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Saddam’s legacy hard to shed

A week into the liberation of Kirkuk, Saddam Hussein’s legacy is proving hard to shed. By Preston Mendenhall
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Swept up in the tide of change moving through their country, the Arab residents of Saddam Square in this northern Iraqi city say they soon will choose a new name for their neighborhood, a relic of Iraqi leader Saddam Hussein’s attempts to boost loyalty to his regime by altering urban demographics. But a week into the liberation of Kirkuk, Saddam’s legacy is proving hard to shed.

SADDAM SQUARE, with its dilapidated, four-story apartment blocks, may not be the most desirable place to move a family today, but back in 1989 the government development easily lured Arab families with free housing in Iraq’s north.

“The attraction was the free apartment,” said Fadil Kadem, a 50-year-old Arab laborer who jumped at the government’s offer. “We had nowhere to live in Baghdad.”

Kadem and his wife packed their belongings and headed for Kirkuk, a historically Kurdish city. Over the years, their family grew to include 10 children. Neatly constructed around a small bazaar, Saddam Square was designed to be a model solution to Iraq’s housing crisis.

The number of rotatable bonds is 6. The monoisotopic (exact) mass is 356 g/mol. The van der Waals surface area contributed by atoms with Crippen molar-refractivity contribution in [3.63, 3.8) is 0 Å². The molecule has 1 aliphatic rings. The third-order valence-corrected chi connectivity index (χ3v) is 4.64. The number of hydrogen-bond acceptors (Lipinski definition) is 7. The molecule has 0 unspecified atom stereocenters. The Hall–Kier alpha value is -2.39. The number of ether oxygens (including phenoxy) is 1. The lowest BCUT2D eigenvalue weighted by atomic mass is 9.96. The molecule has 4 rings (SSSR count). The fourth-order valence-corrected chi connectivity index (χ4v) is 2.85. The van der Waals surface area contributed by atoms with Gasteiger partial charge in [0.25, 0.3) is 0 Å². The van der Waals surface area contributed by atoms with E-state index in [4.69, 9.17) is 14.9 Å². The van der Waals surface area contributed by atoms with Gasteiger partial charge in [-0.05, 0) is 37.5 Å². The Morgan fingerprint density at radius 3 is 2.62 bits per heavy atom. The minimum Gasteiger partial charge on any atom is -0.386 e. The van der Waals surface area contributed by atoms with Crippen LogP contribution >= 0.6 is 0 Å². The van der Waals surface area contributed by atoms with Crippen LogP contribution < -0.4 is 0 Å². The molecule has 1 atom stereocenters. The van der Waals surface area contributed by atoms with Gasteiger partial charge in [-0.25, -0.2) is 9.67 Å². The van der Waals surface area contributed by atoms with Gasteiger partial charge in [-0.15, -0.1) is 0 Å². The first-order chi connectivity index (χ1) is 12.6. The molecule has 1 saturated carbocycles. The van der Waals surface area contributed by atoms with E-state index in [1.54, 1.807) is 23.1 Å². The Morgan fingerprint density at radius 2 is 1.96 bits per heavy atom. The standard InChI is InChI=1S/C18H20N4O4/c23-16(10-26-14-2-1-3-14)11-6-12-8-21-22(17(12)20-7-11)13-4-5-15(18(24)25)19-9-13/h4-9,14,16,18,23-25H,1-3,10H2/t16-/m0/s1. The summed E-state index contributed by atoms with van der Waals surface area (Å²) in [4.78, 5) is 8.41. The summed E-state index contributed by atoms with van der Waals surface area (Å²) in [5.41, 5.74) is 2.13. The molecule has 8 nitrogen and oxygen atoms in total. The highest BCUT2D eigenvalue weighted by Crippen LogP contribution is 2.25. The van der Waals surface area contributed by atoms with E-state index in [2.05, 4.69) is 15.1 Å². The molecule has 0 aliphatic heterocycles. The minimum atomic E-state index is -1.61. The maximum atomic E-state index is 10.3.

Now that Saddam’s regime has fallen, there is a growing realization among Saddam Square’s residents that, rather than serving as a model community, their neighborhood is a troublesome remnant of Saddam’s “Arabization” of areas where opposition to his rule was strong.

A week into its freedom from Saddam’s iron-fisted rule, Kirkuk and its population of Kurds, Arabs and Turkomans are finding themselves caught up in a purgatory of property rights that will long outlast the Iraqi ruler’s regime.

“The government of Iraq deceived us,” said Shamal Muhedeen, a retired clerk and resident of Saddam Square.

KURDS RETURN, ARABS FLEE On almost every street in Kirkuk, Saddam’s attempts to shift the city’s demographic in the Arab population’s favor are being rolled back.

Thousands of Kurdish families, expelled by Iraqi security agents, are returning to their homes. Arab families, to whom the homes were given, are fleeing Kirkuk.

Latif Salih, a 31-year-old Kurdish carpenter, brought his family home two days after Kirkuk fell last week. Kicked out by Iraqi security agents almost six years ago, Salih said he has no sympathy for the Arab families, who human rights groups say are as much victims of Saddam’s policies as the Kurds.

“The Arabs came here and received money and my property. I was left with nothing, no property and no money,” Salih said.

The Kurds have a name for Arabs resettled in the north by Saddam’s regime: the “ten thousands,” so named because many of them received 10,000 Iraqi dinars for the move.

The money, at the time worth $30,000 to $40,000, is a fortune for poverty stricken Iraqis.

Latif displayed for a visitor the eviction order delivered to him on June 24, 1997. Signed by the governor of the Kirkuk region, the document lists all the Kurdish families who must leave.